Ha Long Bay Castaways Tour, Vietnam

After eventually getting to my Hanoi hostel I waded through the hoards of partiers in the foyer, packed my small bag for the trip to Ha Long bay, updated my Nha Trang blog, and crashed into bed. The noise from downstairs was still wafting up loud and clear to the room, until at 11pm it suddenly stopped completely. It turns out there is a curfew at 11, at which point people go to the bar across the road.

I woke up bright and early at 7am to board the bus of 40 or so people heading to Ha Long bay on the three day Castaways tour. Only six were from my hostel: the others were all staying at the original hostel, and 15 of them were a Dutch group travelling after their study tour. The bus trip was four hours, halfway during which we stopped for 25 minutes at a pottery place for food and snacks. I napped pretty much this whole bus trip with two seats to myself.

When we finally boarded the boat, we were served a large and filling Vietnamese buffet for lunch. We then proceeded to cruise in Ha Long bay for about four hours, hanging out on the deck and listening to music. We reached the privately owned Castaways island (the only section of which is inhabited is the beach part we stay on) at about 5pm, and were greeted by the group before us who made us do a crazy initiation. The rest of the evening proceeded in general partying: I particularly enjoyed the company of the previous group which included a friendly Australian and some Torontonians. We slept in basic huts with mosquito nets over the mattresses, and I was the only one who had brought a pillow because I had been tipped off in Nha Trang.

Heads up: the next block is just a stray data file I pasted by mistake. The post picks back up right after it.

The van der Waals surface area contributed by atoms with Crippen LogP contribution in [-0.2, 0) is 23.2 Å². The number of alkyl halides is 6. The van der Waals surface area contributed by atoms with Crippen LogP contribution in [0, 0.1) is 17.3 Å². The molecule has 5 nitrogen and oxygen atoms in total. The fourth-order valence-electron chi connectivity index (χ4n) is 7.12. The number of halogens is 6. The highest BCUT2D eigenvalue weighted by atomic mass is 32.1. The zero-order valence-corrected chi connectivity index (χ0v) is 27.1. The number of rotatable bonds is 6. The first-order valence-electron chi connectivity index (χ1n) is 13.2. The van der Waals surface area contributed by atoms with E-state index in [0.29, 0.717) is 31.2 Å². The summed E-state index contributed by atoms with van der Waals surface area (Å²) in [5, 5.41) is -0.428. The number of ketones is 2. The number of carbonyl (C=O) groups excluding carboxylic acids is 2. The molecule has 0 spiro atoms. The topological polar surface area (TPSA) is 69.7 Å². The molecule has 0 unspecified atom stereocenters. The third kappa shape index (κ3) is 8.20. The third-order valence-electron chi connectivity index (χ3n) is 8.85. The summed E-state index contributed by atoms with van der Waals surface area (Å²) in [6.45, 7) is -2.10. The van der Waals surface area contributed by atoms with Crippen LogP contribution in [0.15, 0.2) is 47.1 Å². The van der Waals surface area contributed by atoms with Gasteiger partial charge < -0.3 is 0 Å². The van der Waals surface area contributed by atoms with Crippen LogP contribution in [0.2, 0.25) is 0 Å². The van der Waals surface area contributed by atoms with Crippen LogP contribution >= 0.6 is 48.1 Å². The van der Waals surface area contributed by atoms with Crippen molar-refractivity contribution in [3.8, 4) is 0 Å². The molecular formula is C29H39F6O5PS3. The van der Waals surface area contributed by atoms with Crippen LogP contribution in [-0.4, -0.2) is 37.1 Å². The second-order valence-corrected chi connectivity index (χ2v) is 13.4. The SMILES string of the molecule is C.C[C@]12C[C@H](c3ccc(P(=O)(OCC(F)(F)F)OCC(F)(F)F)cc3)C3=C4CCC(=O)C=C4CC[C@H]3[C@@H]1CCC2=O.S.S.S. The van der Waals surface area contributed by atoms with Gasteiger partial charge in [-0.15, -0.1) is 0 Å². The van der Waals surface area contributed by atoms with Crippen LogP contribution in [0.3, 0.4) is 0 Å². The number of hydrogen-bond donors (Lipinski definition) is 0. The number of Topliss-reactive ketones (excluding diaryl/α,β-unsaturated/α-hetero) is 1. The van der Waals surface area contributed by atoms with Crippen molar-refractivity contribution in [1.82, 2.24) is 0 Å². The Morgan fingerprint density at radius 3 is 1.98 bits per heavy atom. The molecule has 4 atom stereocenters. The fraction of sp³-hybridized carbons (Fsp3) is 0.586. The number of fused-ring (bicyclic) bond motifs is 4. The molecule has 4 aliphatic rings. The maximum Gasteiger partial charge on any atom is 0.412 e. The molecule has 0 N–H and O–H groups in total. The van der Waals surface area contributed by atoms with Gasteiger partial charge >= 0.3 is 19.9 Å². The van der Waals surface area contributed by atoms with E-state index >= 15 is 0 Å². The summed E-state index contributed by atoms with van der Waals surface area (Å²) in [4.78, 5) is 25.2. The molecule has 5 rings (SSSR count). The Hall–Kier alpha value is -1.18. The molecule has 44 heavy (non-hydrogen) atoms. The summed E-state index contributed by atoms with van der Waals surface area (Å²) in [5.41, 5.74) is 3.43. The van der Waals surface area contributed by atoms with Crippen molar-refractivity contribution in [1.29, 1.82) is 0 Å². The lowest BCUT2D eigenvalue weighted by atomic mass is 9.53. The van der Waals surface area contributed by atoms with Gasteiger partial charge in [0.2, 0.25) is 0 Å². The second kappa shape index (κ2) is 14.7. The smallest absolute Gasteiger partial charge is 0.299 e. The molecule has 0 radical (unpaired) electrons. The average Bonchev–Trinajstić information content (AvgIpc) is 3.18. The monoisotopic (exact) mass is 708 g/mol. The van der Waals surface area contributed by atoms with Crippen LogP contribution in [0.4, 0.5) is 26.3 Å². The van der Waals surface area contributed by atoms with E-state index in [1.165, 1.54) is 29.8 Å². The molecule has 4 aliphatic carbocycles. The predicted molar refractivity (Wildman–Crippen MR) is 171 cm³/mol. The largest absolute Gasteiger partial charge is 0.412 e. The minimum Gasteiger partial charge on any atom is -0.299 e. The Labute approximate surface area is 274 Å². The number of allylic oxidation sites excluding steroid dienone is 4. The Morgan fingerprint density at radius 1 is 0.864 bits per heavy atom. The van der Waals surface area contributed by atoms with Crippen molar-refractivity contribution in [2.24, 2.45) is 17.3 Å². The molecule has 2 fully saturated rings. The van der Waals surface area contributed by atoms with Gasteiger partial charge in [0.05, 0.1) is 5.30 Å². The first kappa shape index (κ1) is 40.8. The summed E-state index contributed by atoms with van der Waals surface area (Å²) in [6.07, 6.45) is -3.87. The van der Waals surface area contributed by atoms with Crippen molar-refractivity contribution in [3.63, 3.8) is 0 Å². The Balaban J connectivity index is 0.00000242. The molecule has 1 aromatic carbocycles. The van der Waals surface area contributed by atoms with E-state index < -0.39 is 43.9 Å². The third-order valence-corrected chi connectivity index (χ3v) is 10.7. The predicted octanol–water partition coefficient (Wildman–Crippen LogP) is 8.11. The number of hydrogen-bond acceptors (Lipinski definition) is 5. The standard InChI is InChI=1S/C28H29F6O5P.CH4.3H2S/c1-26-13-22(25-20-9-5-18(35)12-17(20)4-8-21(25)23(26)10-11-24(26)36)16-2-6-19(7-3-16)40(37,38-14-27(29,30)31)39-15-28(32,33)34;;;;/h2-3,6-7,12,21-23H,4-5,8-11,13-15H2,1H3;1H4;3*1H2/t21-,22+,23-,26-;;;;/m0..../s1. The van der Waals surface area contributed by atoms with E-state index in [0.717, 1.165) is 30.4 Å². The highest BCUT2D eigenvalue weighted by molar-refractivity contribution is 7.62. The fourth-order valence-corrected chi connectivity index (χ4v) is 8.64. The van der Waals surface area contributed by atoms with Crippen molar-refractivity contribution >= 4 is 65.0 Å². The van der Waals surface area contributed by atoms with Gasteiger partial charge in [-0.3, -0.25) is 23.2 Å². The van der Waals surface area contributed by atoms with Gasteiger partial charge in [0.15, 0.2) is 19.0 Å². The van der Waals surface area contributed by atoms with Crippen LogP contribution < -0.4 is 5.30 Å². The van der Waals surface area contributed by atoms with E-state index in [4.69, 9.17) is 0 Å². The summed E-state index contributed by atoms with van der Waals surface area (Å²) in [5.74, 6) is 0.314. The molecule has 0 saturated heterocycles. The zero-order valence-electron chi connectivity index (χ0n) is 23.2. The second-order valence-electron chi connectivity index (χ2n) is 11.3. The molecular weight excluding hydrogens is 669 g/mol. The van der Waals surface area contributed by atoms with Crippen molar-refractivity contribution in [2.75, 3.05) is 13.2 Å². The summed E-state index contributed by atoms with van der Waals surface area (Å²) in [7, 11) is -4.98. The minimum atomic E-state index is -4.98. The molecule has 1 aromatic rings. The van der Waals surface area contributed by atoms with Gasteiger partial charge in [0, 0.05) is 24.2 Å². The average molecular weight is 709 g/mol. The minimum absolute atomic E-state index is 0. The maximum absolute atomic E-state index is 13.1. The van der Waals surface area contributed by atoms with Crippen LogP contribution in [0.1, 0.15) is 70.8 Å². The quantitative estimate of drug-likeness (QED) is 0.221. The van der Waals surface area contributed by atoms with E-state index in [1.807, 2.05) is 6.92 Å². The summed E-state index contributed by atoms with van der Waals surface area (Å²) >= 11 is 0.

The next day was basically spent hanging on the beach. We were able to kayak any time we wanted, but I never got around to it. I did try tubing straight away though: everyone else loved this but it was a high speed, dangerous water sport where you are pulled along by a speedboat at great speeds, holding on to a floating device superman-style while they try to through you off. We didn’t actually realise they are trying to throw you off, so the four of us were holding on for dear life. I was seriously afraid of injury as we got flung around and into each other until we were finally tossed off. At this point I refused to continue and they had to let me come onto the motor boat. Apparently they don’t usually allow this! After that I didn’t participate in the rock climbing, wakeboarding (apparently too hard if you haven’t done it before) but just sat on the sand with most others.

The next group arrived at about 5pm – but they were only a group of five We made them do a silly initiation involving kayaking to a pontoon and running to a hole in the beach before we all had dinner (far too long after lunch!). That night the plankton were luminescent when you pushed the water – I’m sure they hadn’t been the night before. I wasn’t really in much of a mood to party this night though, despite the friendly Dutch and Brazilians: I think this trip had been hyped up too much by others I had met on the way who had done it and I was not having the time of my life as promised. The next day I did some awesome power sleeping for basically the entire eight hour boat and bus trip back to Hanoi.

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